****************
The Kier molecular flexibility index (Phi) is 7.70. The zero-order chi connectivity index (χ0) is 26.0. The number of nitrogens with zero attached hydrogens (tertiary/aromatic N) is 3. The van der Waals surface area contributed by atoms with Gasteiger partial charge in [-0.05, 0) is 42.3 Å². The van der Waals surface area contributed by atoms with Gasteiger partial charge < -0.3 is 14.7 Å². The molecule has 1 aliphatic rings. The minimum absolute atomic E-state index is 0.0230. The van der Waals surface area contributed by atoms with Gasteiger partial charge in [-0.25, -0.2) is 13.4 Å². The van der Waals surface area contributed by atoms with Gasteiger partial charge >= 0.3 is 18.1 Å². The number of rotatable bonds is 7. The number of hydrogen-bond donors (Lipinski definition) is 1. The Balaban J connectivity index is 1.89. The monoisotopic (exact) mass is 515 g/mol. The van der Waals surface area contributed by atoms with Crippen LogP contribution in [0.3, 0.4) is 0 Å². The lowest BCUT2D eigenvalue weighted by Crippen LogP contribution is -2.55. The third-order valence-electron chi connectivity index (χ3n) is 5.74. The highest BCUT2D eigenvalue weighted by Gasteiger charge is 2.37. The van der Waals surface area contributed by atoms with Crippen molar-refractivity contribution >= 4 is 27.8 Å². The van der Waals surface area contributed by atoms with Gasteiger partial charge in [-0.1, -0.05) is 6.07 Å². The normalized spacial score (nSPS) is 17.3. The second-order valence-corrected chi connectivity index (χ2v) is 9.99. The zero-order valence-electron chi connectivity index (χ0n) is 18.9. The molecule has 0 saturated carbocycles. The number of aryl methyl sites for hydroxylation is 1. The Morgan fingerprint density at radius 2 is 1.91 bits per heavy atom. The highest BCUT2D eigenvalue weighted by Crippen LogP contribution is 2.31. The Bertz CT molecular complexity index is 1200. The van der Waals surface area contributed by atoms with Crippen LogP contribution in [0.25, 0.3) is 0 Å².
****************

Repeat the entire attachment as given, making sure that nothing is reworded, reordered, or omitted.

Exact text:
The Kier molecular flexibility index (Phi) is 7.70. The zero-order chi connectivity index (χ0) is 26.0. The number of nitrogens with zero attached hydrogens (tertiary/aromatic N) is 3. The van der Waals surface area contributed by atoms with Gasteiger partial charge in [-0.05, 0) is 42.3 Å². The van der Waals surface area contributed by atoms with Gasteiger partial charge < -0.3 is 14.7 Å². The molecule has 1 aliphatic rings. The minimum absolute atomic E-state index is 0.0230. The van der Waals surface area contributed by atoms with Gasteiger partial charge in [-0.25, -0.2) is 13.4 Å². The van der Waals surface area contributed by atoms with Gasteiger partial charge >= 0.3 is 18.1 Å². The number of rotatable bonds is 7. The number of hydrogen-bond donors (Lipinski definition) is 1. The Balaban J connectivity index is 1.89. The monoisotopic (exact) mass is 515 g/mol. The van der Waals surface area contributed by atoms with Crippen LogP contribution in [0.3, 0.4) is 0 Å². The lowest BCUT2D eigenvalue weighted by Crippen LogP contribution is -2.55. The third-order valence-electron chi connectivity index (χ3n) is 5.74. The highest BCUT2D eigenvalue weighted by Gasteiger charge is 2.37. The van der Waals surface area contributed by atoms with Crippen molar-refractivity contribution >= 4 is 27.8 Å². The van der Waals surface area contributed by atoms with Gasteiger partial charge in [-0.1, -0.05) is 6.07 Å². The normalized spacial score (nSPS) is 17.3. The second-order valence-corrected chi connectivity index (χ2v) is 9.99. The zero-order valence-electron chi connectivity index (χ0n) is 18.9. The molecule has 0 saturated carbocycles. The number of aryl methyl sites for hydroxylation is 1. The Morgan fingerprint density at radius 2 is 1.91 bits per heavy atom. The highest BCUT2D eigenvalue weighted by Crippen LogP contribution is 2.31. The Bertz CT molecular complexity index is 1200. The van der Waals surface area contributed by atoms with Crippen LogP contribution in [0.25, 0.3) is 0 Å².